If a non-profit site contains genuine information, it may also reflect its intentions to identify potential bias or prejudice. 

Commercial sites, as opposed to newspapers or magazines, should be considered credible sources, but be very careful at finding a reliable source. 

05. Search for additional information to back up what you’ve found

When finding out particular information, it is possible to validate it by visiting other authoritative pages. 

06. Research

Several web pages are filled with the same topic. 

You can get more information by searching the article on multiple engines and can use those reference sources as well. 

One must read  99 creative blogging tips to know further regarding the blogging business.

Learn facts in scholarly ways and you’ll find magazines, newspapers, and libraries.

Look into the books and publish content on your subject.

07. Use other search engines

If you write business articles in college, the following search engines would be useful: Google Scholar search system, Xplore academic search engine, etc.

08. Check the author’s credentials

One can check a writer’s credibility by looking up the foreword, preface, introduction, and back cover of a book. 

Authors Credentials, expertise, etc. are frequently included here.

Usually, on blogging sites the author needs only to search by pointing out the About Us section. 

III. What is Google Scholar

It is easy to search for scholarly literature using Google Scholar, which is available for free. 

It’s easy to google across disciplines and sources from one spot – academic publications, professional associations, online repositories, universities, and other websites.

Can I trust google scholar?

It is important to note that some of the content in Google Scholar is not peer-reviewed and has not been subjected to the same scrutiny.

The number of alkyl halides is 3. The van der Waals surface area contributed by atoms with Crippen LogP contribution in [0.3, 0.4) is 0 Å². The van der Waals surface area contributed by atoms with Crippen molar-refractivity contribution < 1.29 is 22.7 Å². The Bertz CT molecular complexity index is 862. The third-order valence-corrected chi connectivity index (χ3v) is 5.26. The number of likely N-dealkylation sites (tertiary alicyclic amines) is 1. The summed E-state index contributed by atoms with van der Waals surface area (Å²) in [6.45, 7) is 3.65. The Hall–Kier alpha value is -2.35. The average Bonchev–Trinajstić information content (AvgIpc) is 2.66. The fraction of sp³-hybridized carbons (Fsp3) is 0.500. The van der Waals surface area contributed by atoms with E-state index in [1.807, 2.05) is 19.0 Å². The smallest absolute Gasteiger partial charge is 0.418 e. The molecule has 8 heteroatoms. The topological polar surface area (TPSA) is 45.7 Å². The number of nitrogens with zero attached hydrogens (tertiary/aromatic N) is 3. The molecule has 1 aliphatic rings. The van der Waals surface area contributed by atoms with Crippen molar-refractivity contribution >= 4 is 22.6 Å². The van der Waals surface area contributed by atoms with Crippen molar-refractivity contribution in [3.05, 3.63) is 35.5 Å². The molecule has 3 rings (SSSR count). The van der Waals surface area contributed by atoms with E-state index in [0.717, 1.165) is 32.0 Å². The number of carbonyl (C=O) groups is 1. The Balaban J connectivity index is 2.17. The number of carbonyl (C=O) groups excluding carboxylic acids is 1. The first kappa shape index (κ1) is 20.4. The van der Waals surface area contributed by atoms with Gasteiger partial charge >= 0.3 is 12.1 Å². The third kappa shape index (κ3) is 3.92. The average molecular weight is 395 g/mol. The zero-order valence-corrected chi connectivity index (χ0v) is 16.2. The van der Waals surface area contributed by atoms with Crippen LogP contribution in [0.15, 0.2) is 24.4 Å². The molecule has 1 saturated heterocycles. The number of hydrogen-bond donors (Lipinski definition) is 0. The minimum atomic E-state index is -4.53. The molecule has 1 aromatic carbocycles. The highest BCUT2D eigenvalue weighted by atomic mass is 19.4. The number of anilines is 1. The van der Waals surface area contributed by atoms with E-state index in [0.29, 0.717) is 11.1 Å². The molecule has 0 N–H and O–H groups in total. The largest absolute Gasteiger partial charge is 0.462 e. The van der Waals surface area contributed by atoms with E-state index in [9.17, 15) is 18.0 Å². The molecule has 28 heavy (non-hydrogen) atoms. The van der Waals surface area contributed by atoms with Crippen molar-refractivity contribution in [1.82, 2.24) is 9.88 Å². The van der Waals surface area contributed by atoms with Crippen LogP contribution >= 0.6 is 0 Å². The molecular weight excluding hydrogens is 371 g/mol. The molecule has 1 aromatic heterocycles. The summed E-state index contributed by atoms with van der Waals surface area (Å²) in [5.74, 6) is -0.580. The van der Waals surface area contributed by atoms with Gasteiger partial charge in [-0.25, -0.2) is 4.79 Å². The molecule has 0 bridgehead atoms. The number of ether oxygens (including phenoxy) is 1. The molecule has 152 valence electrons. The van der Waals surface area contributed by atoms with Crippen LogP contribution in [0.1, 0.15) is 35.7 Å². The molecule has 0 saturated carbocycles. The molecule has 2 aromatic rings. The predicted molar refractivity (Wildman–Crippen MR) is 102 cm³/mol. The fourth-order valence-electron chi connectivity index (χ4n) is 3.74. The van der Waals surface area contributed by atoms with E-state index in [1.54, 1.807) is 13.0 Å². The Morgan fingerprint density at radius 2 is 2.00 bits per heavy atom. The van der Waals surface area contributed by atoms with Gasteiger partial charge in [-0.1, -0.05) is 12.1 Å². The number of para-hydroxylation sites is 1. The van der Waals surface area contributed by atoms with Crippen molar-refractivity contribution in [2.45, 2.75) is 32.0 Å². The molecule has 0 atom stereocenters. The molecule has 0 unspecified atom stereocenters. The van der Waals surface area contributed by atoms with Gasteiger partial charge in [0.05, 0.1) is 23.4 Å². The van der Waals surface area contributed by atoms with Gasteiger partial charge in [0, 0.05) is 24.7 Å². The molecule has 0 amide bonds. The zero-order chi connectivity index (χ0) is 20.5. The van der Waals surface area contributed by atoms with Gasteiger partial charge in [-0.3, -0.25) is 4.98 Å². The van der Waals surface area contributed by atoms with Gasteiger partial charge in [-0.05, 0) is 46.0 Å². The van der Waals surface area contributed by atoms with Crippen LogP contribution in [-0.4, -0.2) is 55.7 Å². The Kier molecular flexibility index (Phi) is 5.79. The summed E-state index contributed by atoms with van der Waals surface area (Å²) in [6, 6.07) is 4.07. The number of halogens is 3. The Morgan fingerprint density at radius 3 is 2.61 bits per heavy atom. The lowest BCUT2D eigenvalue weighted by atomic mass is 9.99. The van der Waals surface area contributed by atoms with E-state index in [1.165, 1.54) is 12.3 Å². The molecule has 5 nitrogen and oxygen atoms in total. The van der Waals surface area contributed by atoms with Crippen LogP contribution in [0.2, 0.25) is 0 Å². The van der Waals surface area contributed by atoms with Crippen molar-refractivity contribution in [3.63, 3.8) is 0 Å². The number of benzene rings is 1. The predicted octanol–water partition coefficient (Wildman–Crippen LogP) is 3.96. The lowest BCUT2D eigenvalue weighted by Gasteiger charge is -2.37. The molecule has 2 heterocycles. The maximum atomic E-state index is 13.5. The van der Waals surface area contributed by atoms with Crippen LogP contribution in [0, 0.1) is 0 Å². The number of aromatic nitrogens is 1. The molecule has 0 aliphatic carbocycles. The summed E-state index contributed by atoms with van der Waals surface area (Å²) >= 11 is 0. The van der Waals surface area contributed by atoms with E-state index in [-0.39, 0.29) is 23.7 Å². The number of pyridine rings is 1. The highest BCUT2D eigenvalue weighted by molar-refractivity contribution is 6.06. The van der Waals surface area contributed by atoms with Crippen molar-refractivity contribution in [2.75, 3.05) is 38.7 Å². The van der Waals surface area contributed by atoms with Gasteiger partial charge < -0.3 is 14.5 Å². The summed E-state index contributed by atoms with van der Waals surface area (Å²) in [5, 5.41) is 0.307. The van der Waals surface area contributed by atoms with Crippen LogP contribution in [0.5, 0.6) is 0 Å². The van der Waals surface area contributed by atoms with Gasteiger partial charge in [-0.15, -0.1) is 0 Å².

IV. Three reasons to trust online blogs

People trust blog content for a variety of reasons, including solving a specific problem, figuring out how to accomplish something, and staying informed about a certain topic. 

01. A Blog can provide readers with insider information

Some blogs are created by professional writers who specialize in a single area of interest. 

The blogger provides a user a personal perspective for guidance regarding the decisions that have to be made. 

False information is most of the time present in online sources. Such sources are unreliable sources, which mostly contain personal opinions and spread false information.

02. Blogs are frequently updated

Business blogs that are updated 2-3 times a week are considered reliable. 

Website owners like not having stale information that has never changed but bringing in an engaging reader experience. 

Not yet. Internet sites can sometimes prove to be skeptical. 

The Internet is full of countless valuable blogs that can offer individualized help to meet personal needs.

03. Blogs can be inaccurate

Blogs that lack attribution structure in order to monitor data can easily display incorrect and unrefreshed data that their users have not known before.

V. Reasons blogs are not reliable resources

01. A blog can be Biased